So, what is
Crohn’s disease?

Crohn’s disease is an inflammatory bowel disease (IBD) that is chronic, progressive, and varies in how it affects people. It can create inflammation anywhere in the digestive tract, leading to symptoms like diarrhea, abdominal pain, fatigue, fever and weight loss.

On this page, you’ll find info about:

IBD? IBS? Where does Crohn’s fit in?

Crohn’s is an inflammatory bowel disease (IBD), not to be confused with irritable bowel syndrome (IBS). While IBD and IBS have similar symptoms, they’re actually pretty different. 


Inflammatory Bowel Disease

is a chronic disease, like Crohn’s, that causes inflammation and damage to the gastrointestinal (GI) tract.


Irritable Bowel Syndrome

is a disorder that can affect muscle contractions of the bowel and is not categorized by intestinal inflammation or damage to the GI tract.

Is Crohn’s disease
the same thing as ulcerative colitis (UC)?

Short answer: No. Crohn’s and UC are both inflammatory bowel diseases (IBD). Both are associated with ongoing inflammation of the GI tract, but they’re not the same.

Let’s look at the differences between Crohn’s and UC: 

CROHN’S can involve any portion of the digestive tract—from the mouth to the anus. This is why someone with Crohn’s may have sores in their mouth.  
UC is limited to the colon and rectum. 

PEOPLE WITH CROHN'S may feel pain on the right side. 
PEOPLE WITH UC may feel pain on the left side. 

CROHN’S INFLAMMATION can penetrate the bowel wall and appear in patches in the entire GI tract. 
UC INFLAMMATION usually starts in the rectum and lower colon, and it can spread continuously to the entire colon.

PEOPLE WITH CROHN’S don’t usually see blood in their stools. 
PLEOPLE WITH UC can often have bloody stools. 

Diagnosing Crohn’s:
put it to the tests

If you’ve been experiencing recurring GI symptoms, and think you might have Crohn’s, schedule an appointment with your primary care doctor or a gastroenterologist. Don’t have a gastroenterologist yet? We can help you find one here.

When you see your doctor, they may mention tests and procedures that help diagnose Crohn’s and determine how severe it is. Here are some tests you could hear about:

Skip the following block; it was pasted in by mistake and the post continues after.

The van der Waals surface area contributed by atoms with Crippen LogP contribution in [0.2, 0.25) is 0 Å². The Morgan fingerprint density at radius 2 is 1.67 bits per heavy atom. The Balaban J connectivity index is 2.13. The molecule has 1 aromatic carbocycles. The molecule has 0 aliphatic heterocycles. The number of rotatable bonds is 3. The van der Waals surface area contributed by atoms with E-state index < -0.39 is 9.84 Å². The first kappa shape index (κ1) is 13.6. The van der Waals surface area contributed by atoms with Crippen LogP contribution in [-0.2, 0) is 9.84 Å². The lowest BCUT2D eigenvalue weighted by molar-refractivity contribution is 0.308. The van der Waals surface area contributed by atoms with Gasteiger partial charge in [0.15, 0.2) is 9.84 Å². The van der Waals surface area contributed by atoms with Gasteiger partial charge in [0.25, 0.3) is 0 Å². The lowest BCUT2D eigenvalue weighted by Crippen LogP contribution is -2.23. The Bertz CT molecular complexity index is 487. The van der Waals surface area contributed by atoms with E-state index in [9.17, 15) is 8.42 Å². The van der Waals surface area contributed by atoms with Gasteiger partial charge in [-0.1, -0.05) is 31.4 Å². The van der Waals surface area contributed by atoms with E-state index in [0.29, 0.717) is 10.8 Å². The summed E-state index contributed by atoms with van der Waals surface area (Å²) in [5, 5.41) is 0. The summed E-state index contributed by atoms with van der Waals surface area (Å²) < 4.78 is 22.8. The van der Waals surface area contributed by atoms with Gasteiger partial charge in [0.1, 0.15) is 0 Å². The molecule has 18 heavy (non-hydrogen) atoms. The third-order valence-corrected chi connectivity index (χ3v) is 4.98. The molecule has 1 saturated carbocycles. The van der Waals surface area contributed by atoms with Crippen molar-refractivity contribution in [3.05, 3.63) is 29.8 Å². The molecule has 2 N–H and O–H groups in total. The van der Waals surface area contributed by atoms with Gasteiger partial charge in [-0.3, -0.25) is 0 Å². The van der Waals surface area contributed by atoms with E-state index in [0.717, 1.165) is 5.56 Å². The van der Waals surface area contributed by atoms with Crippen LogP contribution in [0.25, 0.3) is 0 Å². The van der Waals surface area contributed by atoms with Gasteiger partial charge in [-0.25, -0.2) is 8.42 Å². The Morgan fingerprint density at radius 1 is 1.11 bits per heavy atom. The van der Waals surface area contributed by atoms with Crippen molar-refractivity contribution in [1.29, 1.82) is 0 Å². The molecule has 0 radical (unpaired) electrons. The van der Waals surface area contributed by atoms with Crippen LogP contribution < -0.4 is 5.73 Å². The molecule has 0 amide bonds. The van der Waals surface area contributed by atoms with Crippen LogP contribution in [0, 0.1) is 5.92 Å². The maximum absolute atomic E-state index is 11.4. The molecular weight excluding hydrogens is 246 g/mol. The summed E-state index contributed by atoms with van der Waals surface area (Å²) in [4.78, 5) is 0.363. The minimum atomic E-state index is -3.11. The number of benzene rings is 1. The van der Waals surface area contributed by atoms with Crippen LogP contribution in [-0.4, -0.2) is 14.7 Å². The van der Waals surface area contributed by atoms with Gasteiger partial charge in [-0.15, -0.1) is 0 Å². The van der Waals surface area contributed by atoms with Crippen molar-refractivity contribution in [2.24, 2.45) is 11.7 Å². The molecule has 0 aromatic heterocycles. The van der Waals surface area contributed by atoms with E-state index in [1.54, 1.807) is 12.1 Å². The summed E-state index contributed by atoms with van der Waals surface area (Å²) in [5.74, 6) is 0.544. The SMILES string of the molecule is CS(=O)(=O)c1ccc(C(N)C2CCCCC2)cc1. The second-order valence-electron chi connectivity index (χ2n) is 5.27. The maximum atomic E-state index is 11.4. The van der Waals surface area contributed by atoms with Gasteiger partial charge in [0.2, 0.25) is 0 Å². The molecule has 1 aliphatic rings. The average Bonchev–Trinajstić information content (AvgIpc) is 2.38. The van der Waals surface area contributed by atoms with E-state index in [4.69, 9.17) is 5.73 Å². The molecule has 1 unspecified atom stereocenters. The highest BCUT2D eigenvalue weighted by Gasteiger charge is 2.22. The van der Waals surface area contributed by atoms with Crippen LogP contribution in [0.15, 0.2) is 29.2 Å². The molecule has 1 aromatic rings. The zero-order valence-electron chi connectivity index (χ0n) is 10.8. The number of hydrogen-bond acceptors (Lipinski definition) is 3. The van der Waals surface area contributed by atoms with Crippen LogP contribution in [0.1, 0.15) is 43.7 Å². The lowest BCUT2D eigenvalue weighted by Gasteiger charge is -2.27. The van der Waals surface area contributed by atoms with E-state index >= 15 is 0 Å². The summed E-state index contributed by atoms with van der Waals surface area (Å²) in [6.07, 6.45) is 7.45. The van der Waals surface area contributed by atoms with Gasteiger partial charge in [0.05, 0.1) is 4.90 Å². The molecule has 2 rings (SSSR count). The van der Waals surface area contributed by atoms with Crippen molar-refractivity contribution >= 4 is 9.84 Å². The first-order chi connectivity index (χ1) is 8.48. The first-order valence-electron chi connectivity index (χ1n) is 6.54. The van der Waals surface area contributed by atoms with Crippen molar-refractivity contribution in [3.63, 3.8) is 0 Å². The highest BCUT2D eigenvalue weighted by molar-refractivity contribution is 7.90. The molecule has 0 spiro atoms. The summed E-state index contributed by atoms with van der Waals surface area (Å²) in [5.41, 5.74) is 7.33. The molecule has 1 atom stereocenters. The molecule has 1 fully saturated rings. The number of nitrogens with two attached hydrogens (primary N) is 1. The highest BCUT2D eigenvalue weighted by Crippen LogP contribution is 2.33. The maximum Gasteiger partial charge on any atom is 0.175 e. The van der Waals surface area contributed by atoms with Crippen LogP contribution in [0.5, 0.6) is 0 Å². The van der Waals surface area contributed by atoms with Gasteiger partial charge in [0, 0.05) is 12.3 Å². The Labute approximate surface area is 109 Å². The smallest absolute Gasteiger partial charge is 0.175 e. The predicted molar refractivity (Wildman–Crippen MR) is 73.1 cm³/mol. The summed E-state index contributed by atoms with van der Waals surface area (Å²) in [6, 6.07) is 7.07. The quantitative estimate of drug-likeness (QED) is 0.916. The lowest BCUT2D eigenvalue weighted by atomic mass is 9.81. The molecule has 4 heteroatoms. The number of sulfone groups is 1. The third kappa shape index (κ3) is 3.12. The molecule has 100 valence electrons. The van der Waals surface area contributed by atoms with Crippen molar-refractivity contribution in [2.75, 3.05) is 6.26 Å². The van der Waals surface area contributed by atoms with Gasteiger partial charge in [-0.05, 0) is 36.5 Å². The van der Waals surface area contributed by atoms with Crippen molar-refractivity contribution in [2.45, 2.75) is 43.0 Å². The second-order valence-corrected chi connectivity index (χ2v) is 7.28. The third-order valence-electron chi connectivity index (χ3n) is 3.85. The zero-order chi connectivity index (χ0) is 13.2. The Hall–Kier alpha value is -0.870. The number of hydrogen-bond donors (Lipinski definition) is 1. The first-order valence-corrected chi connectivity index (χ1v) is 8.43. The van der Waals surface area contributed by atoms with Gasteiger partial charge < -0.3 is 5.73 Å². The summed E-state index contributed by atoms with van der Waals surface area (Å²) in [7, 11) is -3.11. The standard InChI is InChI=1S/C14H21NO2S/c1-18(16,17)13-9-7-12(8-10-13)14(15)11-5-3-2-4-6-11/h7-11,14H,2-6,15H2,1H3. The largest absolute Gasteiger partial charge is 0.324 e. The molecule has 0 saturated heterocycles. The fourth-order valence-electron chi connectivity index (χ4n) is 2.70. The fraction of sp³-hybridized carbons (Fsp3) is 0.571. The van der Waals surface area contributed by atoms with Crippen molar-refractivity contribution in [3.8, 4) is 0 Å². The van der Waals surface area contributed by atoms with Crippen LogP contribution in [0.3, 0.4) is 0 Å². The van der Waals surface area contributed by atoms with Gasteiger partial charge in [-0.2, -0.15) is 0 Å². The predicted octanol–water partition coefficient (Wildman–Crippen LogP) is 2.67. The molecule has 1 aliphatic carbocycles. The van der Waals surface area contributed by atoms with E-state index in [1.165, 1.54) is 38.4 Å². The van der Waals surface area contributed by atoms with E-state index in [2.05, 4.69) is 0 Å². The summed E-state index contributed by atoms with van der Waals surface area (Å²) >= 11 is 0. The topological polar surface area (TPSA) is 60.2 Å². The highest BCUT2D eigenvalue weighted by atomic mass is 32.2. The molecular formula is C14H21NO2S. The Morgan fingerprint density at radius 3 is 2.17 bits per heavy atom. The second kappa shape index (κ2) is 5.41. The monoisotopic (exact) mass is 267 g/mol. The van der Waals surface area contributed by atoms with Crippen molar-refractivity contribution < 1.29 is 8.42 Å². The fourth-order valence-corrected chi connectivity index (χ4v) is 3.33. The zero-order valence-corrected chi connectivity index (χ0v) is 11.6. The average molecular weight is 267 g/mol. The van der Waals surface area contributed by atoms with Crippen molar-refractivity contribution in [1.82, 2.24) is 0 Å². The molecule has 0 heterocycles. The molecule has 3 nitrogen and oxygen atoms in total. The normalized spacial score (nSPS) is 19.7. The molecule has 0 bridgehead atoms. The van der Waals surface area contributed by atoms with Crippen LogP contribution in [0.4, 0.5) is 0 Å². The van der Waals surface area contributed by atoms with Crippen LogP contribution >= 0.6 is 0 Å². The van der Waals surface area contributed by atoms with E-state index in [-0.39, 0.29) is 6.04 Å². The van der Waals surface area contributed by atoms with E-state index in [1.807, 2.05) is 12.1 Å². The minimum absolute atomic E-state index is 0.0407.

Imaging Tests

Doctors rely on visual evidence of IBD to diagnose and monitor Crohn’s. Imaging tests give them the evidence they need in the form of pictures and video. These tests can also help them find possible complications that may require ongoing monitoring. 


This test uses a thin, flexible tube with a lighted camera inside the tip (called an endoscope) that allows doctors to explore different parts of the GI tract. An endoscopy enables them to see signs of inflammation to help determine the severity of Crohn’s. It’s also an important procedure doctors use to monitor Crohn’s activity over time. 

Endoscopy can also include tests like:

Additional Imaging Tests

When your doctor needs to evaluate a larger portion of your intestine or outside the bowel, radiologic exams or diagnostic imaging like these tests will be performed. 

Blood Tests and Stool Tests

Even though blood and stool tests alone can’t diagnose Crohn’s, they’re important tools in diagnosing and monitoring it. These are only some of the blood and stool tests used for Crohn’s. There are others your doctor may recommend.


Indexes are a type of test that your doctor can administer during an appointment. These tests can include questions about your health as well as physical findings related to Crohn’s disease (for example, a sore in your mouth).

A commonly used index is the Harvey-Bradshaw Index. It allows physicians to measure Crohn's disease severity. It can be used along with modified patient-reported outcomes and physician-reported outcomes to assess the severity of Crohn's disease and detect remission in a noninvasive and cost-efficient manner.

GI Tract Icon

Crohn’s can affect different parts of the GI tract.

There are five different types of Crohn’s disease based on what area of the GI tract is affected: ileocolitis, ileitis, gastroduodenal Crohn’s disease, jejunoileitis, and Crohn’s (granulomatous) colitis. No matter the type of Crohn’s disease, all require a gastroenterologist to diagnose and create a treatment plan tailored for each person.

Next page:

Let’s dive into Crohn’s Disease Symptoms & Flare-ups


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